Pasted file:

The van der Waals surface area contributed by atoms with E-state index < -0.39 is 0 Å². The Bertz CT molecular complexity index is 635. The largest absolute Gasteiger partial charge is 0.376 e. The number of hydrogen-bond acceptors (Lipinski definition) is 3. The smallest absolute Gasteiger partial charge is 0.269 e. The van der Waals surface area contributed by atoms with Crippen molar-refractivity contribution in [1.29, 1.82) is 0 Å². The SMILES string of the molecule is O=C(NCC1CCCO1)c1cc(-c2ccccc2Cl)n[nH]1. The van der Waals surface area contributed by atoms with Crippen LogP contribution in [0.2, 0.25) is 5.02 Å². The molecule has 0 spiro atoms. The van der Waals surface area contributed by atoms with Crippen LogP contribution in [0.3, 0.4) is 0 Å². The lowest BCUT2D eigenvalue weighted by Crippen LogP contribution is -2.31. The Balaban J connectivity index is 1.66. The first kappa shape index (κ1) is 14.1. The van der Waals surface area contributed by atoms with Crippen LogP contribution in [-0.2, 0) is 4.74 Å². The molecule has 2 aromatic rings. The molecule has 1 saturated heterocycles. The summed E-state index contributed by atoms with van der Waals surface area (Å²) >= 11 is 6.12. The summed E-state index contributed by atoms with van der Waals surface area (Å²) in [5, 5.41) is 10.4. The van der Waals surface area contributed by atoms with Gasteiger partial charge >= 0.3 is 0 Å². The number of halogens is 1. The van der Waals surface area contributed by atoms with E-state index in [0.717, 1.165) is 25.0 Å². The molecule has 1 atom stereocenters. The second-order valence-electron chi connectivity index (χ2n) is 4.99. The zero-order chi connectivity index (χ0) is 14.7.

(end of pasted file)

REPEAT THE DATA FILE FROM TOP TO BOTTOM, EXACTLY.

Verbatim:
The van der Waals surface area contributed by atoms with E-state index < -0.39 is 0 Å². The Bertz CT molecular complexity index is 635. The largest absolute Gasteiger partial charge is 0.376 e. The number of hydrogen-bond acceptors (Lipinski definition) is 3. The smallest absolute Gasteiger partial charge is 0.269 e. The van der Waals surface area contributed by atoms with Crippen molar-refractivity contribution in [1.29, 1.82) is 0 Å². The SMILES string of the molecule is O=C(NCC1CCCO1)c1cc(-c2ccccc2Cl)n[nH]1. The van der Waals surface area contributed by atoms with Crippen LogP contribution in [0.2, 0.25) is 5.02 Å². The molecule has 0 spiro atoms. The van der Waals surface area contributed by atoms with Crippen LogP contribution in [0.3, 0.4) is 0 Å². The lowest BCUT2D eigenvalue weighted by Crippen LogP contribution is -2.31. The Balaban J connectivity index is 1.66. The first kappa shape index (κ1) is 14.1. The van der Waals surface area contributed by atoms with Crippen LogP contribution in [-0.2, 0) is 4.74 Å². The molecule has 2 aromatic rings. The molecule has 1 saturated heterocycles. The summed E-state index contributed by atoms with van der Waals surface area (Å²) >= 11 is 6.12. The summed E-state index contributed by atoms with van der Waals surface area (Å²) in [5, 5.41) is 10.4. The van der Waals surface area contributed by atoms with Gasteiger partial charge >= 0.3 is 0 Å². The number of halogens is 1. The van der Waals surface area contributed by atoms with E-state index in [0.717, 1.165) is 25.0 Å². The molecule has 1 atom stereocenters. The second-order valence-electron chi connectivity index (χ2n) is 4.99. The zero-order chi connectivity index (χ0) is 14.7.